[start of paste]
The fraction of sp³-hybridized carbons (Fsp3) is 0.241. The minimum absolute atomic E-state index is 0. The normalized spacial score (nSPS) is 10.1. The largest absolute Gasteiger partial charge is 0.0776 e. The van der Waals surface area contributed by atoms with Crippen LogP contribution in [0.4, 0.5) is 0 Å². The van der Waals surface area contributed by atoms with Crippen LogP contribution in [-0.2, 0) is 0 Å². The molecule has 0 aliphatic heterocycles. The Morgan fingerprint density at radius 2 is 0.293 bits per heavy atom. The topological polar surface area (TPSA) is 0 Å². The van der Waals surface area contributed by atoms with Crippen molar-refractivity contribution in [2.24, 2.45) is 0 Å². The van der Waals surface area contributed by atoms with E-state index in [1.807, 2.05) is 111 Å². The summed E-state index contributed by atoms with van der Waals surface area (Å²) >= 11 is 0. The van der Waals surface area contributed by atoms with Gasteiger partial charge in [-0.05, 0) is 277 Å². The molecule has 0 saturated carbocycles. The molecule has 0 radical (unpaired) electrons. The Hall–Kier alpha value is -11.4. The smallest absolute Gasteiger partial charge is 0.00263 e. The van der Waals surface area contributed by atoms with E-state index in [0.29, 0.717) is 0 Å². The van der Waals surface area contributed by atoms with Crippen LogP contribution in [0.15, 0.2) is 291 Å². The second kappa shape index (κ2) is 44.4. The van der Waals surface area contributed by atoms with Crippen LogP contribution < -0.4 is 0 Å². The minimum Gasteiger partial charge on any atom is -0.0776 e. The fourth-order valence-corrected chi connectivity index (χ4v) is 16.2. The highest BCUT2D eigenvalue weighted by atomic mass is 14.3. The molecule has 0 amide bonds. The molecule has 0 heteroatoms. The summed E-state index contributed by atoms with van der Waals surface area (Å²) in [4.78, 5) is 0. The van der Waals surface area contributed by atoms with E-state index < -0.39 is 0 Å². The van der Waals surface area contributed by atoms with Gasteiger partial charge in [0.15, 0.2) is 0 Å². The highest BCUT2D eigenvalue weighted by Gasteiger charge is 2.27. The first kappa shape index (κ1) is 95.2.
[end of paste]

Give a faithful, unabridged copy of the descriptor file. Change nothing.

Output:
The fraction of sp³-hybridized carbons (Fsp3) is 0.241. The minimum absolute atomic E-state index is 0. The normalized spacial score (nSPS) is 10.1. The largest absolute Gasteiger partial charge is 0.0776 e. The van der Waals surface area contributed by atoms with Crippen LogP contribution in [0.4, 0.5) is 0 Å². The van der Waals surface area contributed by atoms with Crippen LogP contribution in [-0.2, 0) is 0 Å². The molecule has 0 aliphatic heterocycles. The Morgan fingerprint density at radius 2 is 0.293 bits per heavy atom. The topological polar surface area (TPSA) is 0 Å². The van der Waals surface area contributed by atoms with Crippen molar-refractivity contribution in [2.24, 2.45) is 0 Å². The van der Waals surface area contributed by atoms with E-state index in [1.807, 2.05) is 111 Å². The summed E-state index contributed by atoms with van der Waals surface area (Å²) >= 11 is 0. The van der Waals surface area contributed by atoms with Gasteiger partial charge in [-0.05, 0) is 277 Å². The molecule has 0 saturated carbocycles. The molecule has 0 radical (unpaired) electrons. The Hall–Kier alpha value is -11.4. The smallest absolute Gasteiger partial charge is 0.00263 e. The van der Waals surface area contributed by atoms with E-state index in [0.29, 0.717) is 0 Å². The van der Waals surface area contributed by atoms with Crippen LogP contribution in [0.15, 0.2) is 291 Å². The second kappa shape index (κ2) is 44.4. The van der Waals surface area contributed by atoms with Crippen LogP contribution < -0.4 is 0 Å². The minimum Gasteiger partial charge on any atom is -0.0776 e. The fourth-order valence-corrected chi connectivity index (χ4v) is 16.2. The highest BCUT2D eigenvalue weighted by atomic mass is 14.3. The molecule has 0 amide bonds. The molecule has 0 heteroatoms. The summed E-state index contributed by atoms with van der Waals surface area (Å²) in [4.78, 5) is 0. The van der Waals surface area contributed by atoms with E-state index < -0.39 is 0 Å². The van der Waals surface area contributed by atoms with Gasteiger partial charge in [0.15, 0.2) is 0 Å². The highest BCUT2D eigenvalue weighted by Gasteiger charge is 2.27. The first kappa shape index (κ1) is 95.2.